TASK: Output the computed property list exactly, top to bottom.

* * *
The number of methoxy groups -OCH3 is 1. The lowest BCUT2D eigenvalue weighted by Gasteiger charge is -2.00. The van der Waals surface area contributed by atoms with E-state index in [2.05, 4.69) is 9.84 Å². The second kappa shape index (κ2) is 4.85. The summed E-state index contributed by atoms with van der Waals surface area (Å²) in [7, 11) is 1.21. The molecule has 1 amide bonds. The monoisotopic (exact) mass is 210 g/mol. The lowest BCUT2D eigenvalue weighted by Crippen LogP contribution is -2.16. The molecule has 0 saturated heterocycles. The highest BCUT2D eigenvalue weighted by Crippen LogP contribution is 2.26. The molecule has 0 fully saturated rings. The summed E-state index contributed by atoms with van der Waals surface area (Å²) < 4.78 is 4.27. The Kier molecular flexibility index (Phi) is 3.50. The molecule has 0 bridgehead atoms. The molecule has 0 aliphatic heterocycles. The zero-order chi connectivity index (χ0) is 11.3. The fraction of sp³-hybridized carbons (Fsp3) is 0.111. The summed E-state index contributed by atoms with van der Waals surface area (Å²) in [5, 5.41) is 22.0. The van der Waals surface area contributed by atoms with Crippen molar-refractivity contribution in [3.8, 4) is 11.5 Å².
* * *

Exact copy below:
The number of methoxy groups -OCH3 is 1. The lowest BCUT2D eigenvalue weighted by Gasteiger charge is -2.00. The van der Waals surface area contributed by atoms with E-state index in [2.05, 4.69) is 9.84 Å². The second kappa shape index (κ2) is 4.85. The summed E-state index contributed by atoms with van der Waals surface area (Å²) in [7, 11) is 1.21. The molecule has 1 amide bonds. The monoisotopic (exact) mass is 210 g/mol. The lowest BCUT2D eigenvalue weighted by Crippen LogP contribution is -2.16. The molecule has 0 saturated heterocycles. The highest BCUT2D eigenvalue weighted by Crippen LogP contribution is 2.26. The molecule has 0 fully saturated rings. The summed E-state index contributed by atoms with van der Waals surface area (Å²) < 4.78 is 4.27. The Kier molecular flexibility index (Phi) is 3.50. The molecule has 0 bridgehead atoms. The molecule has 0 aliphatic heterocycles. The zero-order chi connectivity index (χ0) is 11.3. The fraction of sp³-hybridized carbons (Fsp3) is 0.111. The summed E-state index contributed by atoms with van der Waals surface area (Å²) in [5, 5.41) is 22.0. The van der Waals surface area contributed by atoms with Crippen molar-refractivity contribution in [3.8, 4) is 11.5 Å².